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Supreme Court upholds liability judgment in cross-gender inmate search

By Bill Mears, CNN Supreme Court Producer
The U.S. Supreme Court let stand a decision that said the "strip search, as conducted in this case, was unreasonable."
The U.S. Supreme Court let stand a decision that said the "strip search, as conducted in this case, was unreasonable."
STORY HIGHLIGHTS
  • Ruling upholds 9th Circuit Court's ruling against Maricopa County, Arizona
  • Case involved a nonemergency search of inmate by a female detention officer cadet
  • Inmate testified the cadet squeezed and kneaded his genitals and buttocks
  • A trial court initially had dismissed the claims
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Washington (CNN) -- An Arizona inmate received a U.S. Supreme Court victory Monday in a civil rights lawsuit he filed against county jail officials after a female cadet conducted a search of the man's genital areas and buttocks.

The justices let stand without comment an appeals court ruling holding officials in Maricopa County liable for damages.

The U.S. Court of Appeals for the 9th Circuit in January used tough language to criticize local correctional officers.

"The indignity of the non-emergency strip search conducted by an unidentified female cadet was compounded by the fact that there were onlookers, at least one of whom videotaped the humiliating event," wrote the en banc panel of 11 judges. "For these reasons, we conclude that the cross-gender strip search, as conducted in this case, was unreasonable."

Charles Byrd had been arrested in 2004 and held as a pretrial detainee at a minimum-security jail in Phoenix. Corrections officers had ordered a nonemergency search of the entire housing unit, where some 90 inmates were detained. Officials had justified the search because of recent fights and suspicions of contraband in the facility.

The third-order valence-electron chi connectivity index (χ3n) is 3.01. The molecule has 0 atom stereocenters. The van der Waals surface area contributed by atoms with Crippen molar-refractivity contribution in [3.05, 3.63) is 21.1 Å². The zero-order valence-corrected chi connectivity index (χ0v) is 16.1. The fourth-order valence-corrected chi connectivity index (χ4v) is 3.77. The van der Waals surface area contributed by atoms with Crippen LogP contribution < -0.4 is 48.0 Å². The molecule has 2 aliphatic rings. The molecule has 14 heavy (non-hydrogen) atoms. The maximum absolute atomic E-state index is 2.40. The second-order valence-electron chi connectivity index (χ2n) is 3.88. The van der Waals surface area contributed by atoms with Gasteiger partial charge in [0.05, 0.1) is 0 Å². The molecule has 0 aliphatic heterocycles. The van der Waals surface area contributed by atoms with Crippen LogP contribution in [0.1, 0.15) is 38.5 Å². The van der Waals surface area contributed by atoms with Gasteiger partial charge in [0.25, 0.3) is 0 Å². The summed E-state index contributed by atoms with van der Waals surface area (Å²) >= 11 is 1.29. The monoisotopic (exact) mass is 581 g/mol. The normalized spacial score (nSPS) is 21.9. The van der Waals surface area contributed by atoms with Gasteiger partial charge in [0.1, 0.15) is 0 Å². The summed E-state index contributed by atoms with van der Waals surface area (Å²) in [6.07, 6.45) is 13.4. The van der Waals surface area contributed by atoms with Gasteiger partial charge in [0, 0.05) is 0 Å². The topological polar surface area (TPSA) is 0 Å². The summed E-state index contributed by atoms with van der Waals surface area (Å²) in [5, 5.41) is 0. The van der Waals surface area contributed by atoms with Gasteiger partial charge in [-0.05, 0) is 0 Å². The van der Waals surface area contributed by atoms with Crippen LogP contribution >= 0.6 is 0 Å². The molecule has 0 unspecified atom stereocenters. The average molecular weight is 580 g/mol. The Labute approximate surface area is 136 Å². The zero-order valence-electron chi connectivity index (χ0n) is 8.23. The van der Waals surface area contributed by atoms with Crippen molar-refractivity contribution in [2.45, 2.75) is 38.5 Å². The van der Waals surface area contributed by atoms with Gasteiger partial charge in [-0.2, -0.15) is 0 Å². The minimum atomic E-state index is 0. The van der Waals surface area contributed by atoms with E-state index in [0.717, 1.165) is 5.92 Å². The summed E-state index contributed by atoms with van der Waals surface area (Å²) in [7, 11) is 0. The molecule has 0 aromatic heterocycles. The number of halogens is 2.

The prisoners were ordered to remove all their clothes except their state-issued pink boxer shorts. Byrd was among a group of four inmates taken to a separate room and searched by cadets from the detention officer training academy. Only cadets conducted those searches, not detention officers, even though 10 to 15 uniformed officers were present in the room.

Byrd claims the woman cadet -- wearing latex gloves -- conducted a search that lasted about a minute and included squeezing and kneading his private areas. The cadet testified the search lasted 10 to 20 seconds and was conducted in accordance with accepted procedures. The inmate filed a grievance and later a lawsuit, claiming his due process rights and his right against unreasonable searches were violated.

Under the county's "contraband control policy," male inmates may be frisked by either male or female officers, but female inmates may only be searched by female officers. The county argued that the action taken with Byrd was not a strip search because his shorts were not removed, and that it prohibits cross-gender strip searches. But the appeals court concluded Byrd was subjected to a strip search.

A trial court jury had initially dismissed the claims.

The majority of the appeals court had concluded it was "recognizing the privacy interest of inmates in their personal dignity" to be free from searches by someone from the opposite sex.

A variety of civil rights and prisoner rights groups had backed Byrd.

The case is Maricopa County Sheriff's Department v. Byrd (10-1201).

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